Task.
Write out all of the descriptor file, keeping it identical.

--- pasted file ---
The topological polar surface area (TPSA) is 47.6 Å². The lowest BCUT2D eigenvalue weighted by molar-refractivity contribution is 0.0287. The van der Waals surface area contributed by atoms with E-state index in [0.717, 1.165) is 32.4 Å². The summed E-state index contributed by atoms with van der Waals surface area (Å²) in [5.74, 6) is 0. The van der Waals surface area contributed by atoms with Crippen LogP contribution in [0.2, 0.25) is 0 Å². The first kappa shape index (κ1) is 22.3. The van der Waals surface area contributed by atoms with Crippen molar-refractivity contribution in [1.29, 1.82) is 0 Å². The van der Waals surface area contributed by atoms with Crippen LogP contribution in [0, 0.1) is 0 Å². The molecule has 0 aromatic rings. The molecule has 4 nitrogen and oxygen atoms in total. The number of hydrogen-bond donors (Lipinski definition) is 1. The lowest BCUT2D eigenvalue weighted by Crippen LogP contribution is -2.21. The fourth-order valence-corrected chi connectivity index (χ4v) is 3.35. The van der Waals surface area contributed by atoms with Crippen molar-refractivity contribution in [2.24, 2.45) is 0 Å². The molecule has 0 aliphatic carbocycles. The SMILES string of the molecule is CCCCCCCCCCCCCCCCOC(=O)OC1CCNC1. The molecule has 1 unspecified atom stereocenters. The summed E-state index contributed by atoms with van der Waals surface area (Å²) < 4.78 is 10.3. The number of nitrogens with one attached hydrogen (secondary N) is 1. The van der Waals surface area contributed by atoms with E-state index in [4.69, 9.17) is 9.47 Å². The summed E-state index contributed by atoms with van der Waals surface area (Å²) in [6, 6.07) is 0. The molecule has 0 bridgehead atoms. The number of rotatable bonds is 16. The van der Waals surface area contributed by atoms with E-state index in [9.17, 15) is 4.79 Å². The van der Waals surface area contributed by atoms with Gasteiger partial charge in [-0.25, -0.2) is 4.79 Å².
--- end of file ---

The topological polar surface area (TPSA) is 47.6 Å². The lowest BCUT2D eigenvalue weighted by molar-refractivity contribution is 0.0287. The van der Waals surface area contributed by atoms with E-state index in [0.717, 1.165) is 32.4 Å². The summed E-state index contributed by atoms with van der Waals surface area (Å²) in [5.74, 6) is 0. The van der Waals surface area contributed by atoms with Crippen LogP contribution in [0.2, 0.25) is 0 Å². The first kappa shape index (κ1) is 22.3. The van der Waals surface area contributed by atoms with Crippen molar-refractivity contribution in [1.29, 1.82) is 0 Å². The van der Waals surface area contributed by atoms with Crippen LogP contribution in [0, 0.1) is 0 Å². The molecule has 0 aromatic rings. The molecule has 4 nitrogen and oxygen atoms in total. The number of hydrogen-bond donors (Lipinski definition) is 1. The lowest BCUT2D eigenvalue weighted by Crippen LogP contribution is -2.21. The fourth-order valence-corrected chi connectivity index (χ4v) is 3.35. The van der Waals surface area contributed by atoms with Crippen molar-refractivity contribution in [2.24, 2.45) is 0 Å². The molecule has 0 aliphatic carbocycles. The SMILES string of the molecule is CCCCCCCCCCCCCCCCOC(=O)OC1CCNC1. The molecule has 1 unspecified atom stereocenters. The summed E-state index contributed by atoms with van der Waals surface area (Å²) < 4.78 is 10.3. The number of nitrogens with one attached hydrogen (secondary N) is 1. The van der Waals surface area contributed by atoms with E-state index in [4.69, 9.17) is 9.47 Å². The summed E-state index contributed by atoms with van der Waals surface area (Å²) in [6, 6.07) is 0. The molecule has 0 bridgehead atoms. The number of rotatable bonds is 16. The van der Waals surface area contributed by atoms with E-state index in [9.17, 15) is 4.79 Å². The van der Waals surface area contributed by atoms with Gasteiger partial charge in [-0.25, -0.2) is 4.79 Å².